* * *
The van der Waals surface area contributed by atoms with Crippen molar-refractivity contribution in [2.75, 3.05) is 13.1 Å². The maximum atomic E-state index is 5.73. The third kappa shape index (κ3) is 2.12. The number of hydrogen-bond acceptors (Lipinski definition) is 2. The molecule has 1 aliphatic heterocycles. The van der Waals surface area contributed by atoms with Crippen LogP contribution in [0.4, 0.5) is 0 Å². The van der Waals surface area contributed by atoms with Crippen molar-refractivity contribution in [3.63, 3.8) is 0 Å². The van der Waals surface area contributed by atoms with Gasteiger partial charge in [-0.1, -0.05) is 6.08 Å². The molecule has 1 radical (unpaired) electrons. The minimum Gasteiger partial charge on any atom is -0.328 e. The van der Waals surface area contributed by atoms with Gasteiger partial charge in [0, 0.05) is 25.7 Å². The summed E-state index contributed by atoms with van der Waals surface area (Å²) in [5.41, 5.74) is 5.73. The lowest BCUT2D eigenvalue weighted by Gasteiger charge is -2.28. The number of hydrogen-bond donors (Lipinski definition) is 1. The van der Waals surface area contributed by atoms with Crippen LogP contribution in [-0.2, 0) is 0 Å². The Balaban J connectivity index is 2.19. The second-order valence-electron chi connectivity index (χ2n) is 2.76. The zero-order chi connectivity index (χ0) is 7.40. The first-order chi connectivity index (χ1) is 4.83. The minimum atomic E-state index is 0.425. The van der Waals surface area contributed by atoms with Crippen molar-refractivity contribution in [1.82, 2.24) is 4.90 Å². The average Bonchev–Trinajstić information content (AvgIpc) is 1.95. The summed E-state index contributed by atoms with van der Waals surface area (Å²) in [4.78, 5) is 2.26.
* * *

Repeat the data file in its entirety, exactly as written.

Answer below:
The van der Waals surface area contributed by atoms with Crippen molar-refractivity contribution in [2.75, 3.05) is 13.1 Å². The maximum atomic E-state index is 5.73. The third kappa shape index (κ3) is 2.12. The number of hydrogen-bond acceptors (Lipinski definition) is 2. The molecule has 1 aliphatic heterocycles. The van der Waals surface area contributed by atoms with Crippen LogP contribution in [0.4, 0.5) is 0 Å². The van der Waals surface area contributed by atoms with Crippen molar-refractivity contribution in [3.63, 3.8) is 0 Å². The van der Waals surface area contributed by atoms with Gasteiger partial charge in [-0.1, -0.05) is 6.08 Å². The molecule has 1 radical (unpaired) electrons. The minimum Gasteiger partial charge on any atom is -0.328 e. The van der Waals surface area contributed by atoms with Gasteiger partial charge in [0, 0.05) is 25.7 Å². The summed E-state index contributed by atoms with van der Waals surface area (Å²) in [5.41, 5.74) is 5.73. The lowest BCUT2D eigenvalue weighted by Gasteiger charge is -2.28. The number of hydrogen-bond donors (Lipinski definition) is 1. The van der Waals surface area contributed by atoms with Crippen LogP contribution in [-0.2, 0) is 0 Å². The Balaban J connectivity index is 2.19. The second-order valence-electron chi connectivity index (χ2n) is 2.76. The zero-order chi connectivity index (χ0) is 7.40. The first-order chi connectivity index (χ1) is 4.83. The minimum atomic E-state index is 0.425. The van der Waals surface area contributed by atoms with Crippen molar-refractivity contribution in [1.82, 2.24) is 4.90 Å². The average Bonchev–Trinajstić information content (AvgIpc) is 1.95. The summed E-state index contributed by atoms with van der Waals surface area (Å²) in [4.78, 5) is 2.26.